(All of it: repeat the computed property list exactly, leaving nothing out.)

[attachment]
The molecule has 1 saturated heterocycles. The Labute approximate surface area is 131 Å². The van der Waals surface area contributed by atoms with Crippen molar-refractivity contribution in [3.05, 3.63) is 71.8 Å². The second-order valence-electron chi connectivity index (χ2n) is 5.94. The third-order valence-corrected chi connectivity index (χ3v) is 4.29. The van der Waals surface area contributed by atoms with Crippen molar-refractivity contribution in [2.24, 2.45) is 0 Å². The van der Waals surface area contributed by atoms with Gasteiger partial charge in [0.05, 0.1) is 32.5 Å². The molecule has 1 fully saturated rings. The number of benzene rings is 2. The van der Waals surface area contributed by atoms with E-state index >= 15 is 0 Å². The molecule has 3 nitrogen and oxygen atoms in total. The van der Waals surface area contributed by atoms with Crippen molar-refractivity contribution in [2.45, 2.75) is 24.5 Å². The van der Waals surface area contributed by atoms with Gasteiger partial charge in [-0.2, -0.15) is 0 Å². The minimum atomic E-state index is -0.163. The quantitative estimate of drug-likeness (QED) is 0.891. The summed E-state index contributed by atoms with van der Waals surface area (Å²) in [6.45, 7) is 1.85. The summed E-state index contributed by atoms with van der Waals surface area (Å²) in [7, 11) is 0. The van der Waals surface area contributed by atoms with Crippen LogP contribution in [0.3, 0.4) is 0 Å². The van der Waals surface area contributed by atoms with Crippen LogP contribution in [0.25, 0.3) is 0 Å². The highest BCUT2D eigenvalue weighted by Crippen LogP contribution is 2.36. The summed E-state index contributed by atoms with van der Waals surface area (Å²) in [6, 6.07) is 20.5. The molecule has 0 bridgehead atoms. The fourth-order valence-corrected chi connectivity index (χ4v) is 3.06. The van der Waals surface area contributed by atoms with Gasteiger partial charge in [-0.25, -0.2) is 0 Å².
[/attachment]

The molecule has 1 saturated heterocycles. The Labute approximate surface area is 131 Å². The van der Waals surface area contributed by atoms with Crippen molar-refractivity contribution in [3.05, 3.63) is 71.8 Å². The second-order valence-electron chi connectivity index (χ2n) is 5.94. The third-order valence-corrected chi connectivity index (χ3v) is 4.29. The van der Waals surface area contributed by atoms with Crippen molar-refractivity contribution in [2.24, 2.45) is 0 Å². The van der Waals surface area contributed by atoms with Gasteiger partial charge in [0.05, 0.1) is 32.5 Å². The molecule has 1 fully saturated rings. The number of benzene rings is 2. The van der Waals surface area contributed by atoms with E-state index >= 15 is 0 Å². The molecule has 3 nitrogen and oxygen atoms in total. The van der Waals surface area contributed by atoms with Crippen molar-refractivity contribution in [2.45, 2.75) is 24.5 Å². The van der Waals surface area contributed by atoms with Gasteiger partial charge in [-0.2, -0.15) is 0 Å². The minimum atomic E-state index is -0.163. The quantitative estimate of drug-likeness (QED) is 0.891. The summed E-state index contributed by atoms with van der Waals surface area (Å²) in [6.45, 7) is 1.85. The summed E-state index contributed by atoms with van der Waals surface area (Å²) in [7, 11) is 0. The van der Waals surface area contributed by atoms with Crippen LogP contribution in [0.3, 0.4) is 0 Å². The van der Waals surface area contributed by atoms with Crippen LogP contribution in [0.25, 0.3) is 0 Å². The highest BCUT2D eigenvalue weighted by Crippen LogP contribution is 2.36. The summed E-state index contributed by atoms with van der Waals surface area (Å²) in [6, 6.07) is 20.5. The molecule has 0 bridgehead atoms. The fourth-order valence-corrected chi connectivity index (χ4v) is 3.06. The van der Waals surface area contributed by atoms with Gasteiger partial charge in [-0.25, -0.2) is 0 Å².